Thursday, May 13, 2010

White Flowers - 4

The black locust is blooming now.

That fact is noted by connoisseurs of the light and delicate locust honey. Meanwhile, hopeful gardeners might cast an anxious glance at the trees if they put any stock in the old mountain saying – “a good locust bloom means a poor crop year.”
The vigorous legume is nothing if not contradictory. A source of tough, durable wood, the tree can be a stubborn, invasive and thorny pest.

The genus, Robinia, is named for Jean Robin, 1550-1629, herbalist to Henry IV of France and his son, Vespasian Robin, 1579-1662, who first cultivated the locust tree in Europe. The black locust (Robinia pseudoacacia) was known as False Acacia and was naturalized in many countries for its ornamental qualities.

After struggling against locust for decades (and with the scratches to prove it) I have to chuckle at the mental picture of Vespasian Robin eagerly planting the locust trees brought back from the New World.

Of course, a jar of locust honey, a pile of locust stakes, and the beauty of their blooms are all worthy of admiration.

This story was going to be short and sweet until I opened “Stalking the Wild Asparagus” by Euell Gibbons. On page 93, he shares a recipe for locust blossom fritters, and that set me to thinking about the word “fritter.”

Given the current popularity of social networking, “fritter” is a relevant word these days.

A little etymology lesson reveals that the verb “fritter” in the sense of “whittling away” one’s time comes from the Latin word fractura. The noun form associated with “fried batter” comes from the Latin frictura.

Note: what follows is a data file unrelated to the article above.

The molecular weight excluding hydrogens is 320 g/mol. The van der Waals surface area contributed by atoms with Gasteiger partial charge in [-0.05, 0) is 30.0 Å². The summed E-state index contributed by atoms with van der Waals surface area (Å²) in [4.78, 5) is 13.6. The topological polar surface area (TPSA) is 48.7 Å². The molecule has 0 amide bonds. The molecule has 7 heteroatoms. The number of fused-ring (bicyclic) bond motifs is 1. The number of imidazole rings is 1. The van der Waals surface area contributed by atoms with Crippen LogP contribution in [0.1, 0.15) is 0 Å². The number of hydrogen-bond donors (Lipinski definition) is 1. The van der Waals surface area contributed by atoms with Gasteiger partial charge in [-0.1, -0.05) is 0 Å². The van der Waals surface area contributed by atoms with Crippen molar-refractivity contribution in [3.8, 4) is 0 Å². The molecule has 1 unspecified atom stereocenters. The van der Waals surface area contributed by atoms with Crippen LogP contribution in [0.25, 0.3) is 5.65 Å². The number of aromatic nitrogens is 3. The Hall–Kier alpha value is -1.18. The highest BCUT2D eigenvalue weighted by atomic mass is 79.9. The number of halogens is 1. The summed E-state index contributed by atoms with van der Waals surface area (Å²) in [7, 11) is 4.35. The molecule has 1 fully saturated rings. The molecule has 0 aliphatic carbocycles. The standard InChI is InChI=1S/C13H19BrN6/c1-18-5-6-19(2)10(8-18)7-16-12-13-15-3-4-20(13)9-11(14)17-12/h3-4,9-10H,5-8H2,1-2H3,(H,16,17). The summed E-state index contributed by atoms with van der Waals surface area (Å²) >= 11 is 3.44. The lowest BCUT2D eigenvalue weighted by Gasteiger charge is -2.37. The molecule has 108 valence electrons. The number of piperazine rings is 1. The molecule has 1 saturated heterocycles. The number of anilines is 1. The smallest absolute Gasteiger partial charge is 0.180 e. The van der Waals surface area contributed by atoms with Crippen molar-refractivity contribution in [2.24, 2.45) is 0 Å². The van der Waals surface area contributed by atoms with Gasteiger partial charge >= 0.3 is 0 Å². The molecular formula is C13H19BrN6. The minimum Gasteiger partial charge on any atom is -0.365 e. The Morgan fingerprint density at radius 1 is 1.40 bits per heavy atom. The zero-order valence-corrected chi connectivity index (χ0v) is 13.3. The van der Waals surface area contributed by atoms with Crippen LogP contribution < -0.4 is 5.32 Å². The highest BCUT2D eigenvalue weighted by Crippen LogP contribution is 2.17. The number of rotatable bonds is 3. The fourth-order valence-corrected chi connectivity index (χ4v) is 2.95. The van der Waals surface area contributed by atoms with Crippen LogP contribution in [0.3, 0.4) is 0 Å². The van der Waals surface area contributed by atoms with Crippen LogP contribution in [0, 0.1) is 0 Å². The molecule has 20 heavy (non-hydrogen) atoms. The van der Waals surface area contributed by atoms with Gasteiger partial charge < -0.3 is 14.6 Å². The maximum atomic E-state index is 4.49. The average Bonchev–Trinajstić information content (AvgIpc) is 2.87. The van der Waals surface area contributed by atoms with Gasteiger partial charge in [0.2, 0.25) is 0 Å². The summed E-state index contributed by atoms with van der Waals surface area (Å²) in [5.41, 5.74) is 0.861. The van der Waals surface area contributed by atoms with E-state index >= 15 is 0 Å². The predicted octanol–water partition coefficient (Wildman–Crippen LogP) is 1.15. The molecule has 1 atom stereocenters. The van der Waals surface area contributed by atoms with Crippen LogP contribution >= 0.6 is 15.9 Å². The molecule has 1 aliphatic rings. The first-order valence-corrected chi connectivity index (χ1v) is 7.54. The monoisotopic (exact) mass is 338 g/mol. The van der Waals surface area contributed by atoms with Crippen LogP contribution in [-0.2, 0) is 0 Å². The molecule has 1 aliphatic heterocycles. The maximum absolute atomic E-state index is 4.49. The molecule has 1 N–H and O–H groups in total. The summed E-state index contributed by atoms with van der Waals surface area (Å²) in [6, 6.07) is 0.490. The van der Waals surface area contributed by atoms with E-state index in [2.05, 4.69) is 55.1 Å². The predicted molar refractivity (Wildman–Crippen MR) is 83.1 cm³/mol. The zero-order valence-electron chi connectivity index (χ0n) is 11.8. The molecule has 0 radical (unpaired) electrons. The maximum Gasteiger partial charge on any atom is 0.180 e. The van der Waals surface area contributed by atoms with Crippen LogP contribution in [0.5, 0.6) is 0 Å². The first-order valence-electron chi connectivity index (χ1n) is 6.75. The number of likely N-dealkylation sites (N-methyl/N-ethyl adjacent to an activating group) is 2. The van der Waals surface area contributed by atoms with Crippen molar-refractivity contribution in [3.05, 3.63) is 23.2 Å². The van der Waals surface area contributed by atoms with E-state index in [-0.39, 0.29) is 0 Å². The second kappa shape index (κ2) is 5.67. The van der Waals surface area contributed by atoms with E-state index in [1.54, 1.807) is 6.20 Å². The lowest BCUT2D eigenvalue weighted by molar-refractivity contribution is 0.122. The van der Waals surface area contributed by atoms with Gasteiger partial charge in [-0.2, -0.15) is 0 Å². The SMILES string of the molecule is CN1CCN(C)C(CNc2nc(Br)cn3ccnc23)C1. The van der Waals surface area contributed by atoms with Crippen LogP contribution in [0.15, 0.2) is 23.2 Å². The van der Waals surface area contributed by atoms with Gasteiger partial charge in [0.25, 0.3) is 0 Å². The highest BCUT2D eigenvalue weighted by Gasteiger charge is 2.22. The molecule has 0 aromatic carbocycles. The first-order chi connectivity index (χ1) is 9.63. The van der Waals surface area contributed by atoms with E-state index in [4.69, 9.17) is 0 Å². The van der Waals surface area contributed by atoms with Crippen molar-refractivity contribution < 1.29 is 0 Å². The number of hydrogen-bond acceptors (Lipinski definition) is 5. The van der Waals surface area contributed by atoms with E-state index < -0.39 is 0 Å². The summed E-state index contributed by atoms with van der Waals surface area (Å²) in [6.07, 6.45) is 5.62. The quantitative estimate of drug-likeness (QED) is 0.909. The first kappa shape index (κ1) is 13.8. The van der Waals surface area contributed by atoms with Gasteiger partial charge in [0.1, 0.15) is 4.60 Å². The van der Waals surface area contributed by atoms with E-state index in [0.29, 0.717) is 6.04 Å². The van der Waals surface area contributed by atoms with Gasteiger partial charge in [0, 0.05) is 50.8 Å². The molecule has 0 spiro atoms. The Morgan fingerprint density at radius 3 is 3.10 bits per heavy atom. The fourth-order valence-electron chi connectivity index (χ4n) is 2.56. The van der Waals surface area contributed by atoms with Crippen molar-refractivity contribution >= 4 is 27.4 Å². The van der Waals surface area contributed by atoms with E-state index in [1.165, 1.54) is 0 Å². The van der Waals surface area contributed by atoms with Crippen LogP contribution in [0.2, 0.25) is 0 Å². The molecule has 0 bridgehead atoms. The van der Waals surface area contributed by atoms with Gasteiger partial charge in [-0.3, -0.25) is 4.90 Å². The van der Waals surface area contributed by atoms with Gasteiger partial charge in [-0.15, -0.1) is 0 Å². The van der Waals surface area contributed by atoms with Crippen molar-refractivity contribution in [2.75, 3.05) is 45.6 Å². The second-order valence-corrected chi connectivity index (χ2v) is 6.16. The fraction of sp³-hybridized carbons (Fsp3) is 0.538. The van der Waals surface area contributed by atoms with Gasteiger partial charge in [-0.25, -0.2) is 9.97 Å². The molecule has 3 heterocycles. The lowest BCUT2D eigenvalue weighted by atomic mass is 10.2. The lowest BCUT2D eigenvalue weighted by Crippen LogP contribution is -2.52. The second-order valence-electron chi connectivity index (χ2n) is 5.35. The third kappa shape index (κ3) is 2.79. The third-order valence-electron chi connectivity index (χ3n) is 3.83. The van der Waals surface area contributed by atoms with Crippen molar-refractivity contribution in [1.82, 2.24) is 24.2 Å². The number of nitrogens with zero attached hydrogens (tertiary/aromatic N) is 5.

Got that? Fractura. Frictura.

Here are the entries from one of my favorite sites, the Online Etymology Dictionary

fritter (v.)

"whittle away," 1728, from fritters "fragment or shred," possibly alteration of 16c. fitters "fragments or pieces," perhaps ultimately from O.Fr. fraiture "a breaking," from L. fractura.

fritter (n.)

"fried batter," 1381, from O.Fr. friture "something fried," from L.L. frictura "a frying."

Following are Euell Gibbon’s instructions for cooking up the flowers of Black Locust, or Wisteria or Elderberry Blow.

“All make delicious fritters,” asserts Mr. Gibbons.

Remove the coarse stems and dip the clusters in a batter made of 1 cup of flour, 1 tablespoon of sugar, I teaspoon of baking powder, 2 eggs and ½ cup of milk. Fry the dipped clusters in deep fat, heated to about 375 degrees for approximately 4 minutes, or until they are a golden brown. Place them on a paper towel, squeeze a little orange juice over them, then roll in granulated sugar, serve while they are piping hot and watch them disappear.


Jim Parker said...

Just wondering do you also get sourwood honey in your part of the mountains? Sourwood honey is very dark and very rich and the pride of the Brushy Mtns.

GULAHIYI said...

Yes, indeed. That sourwood honey is mighty fine. Most beekeepers I know will intall fresh supers when the sourwood blooms, to assure getting a pure run of it. (Except for the ones who re-label orange blossom honey brought up from FL and sell it to unsuspecting customers as sourwood!)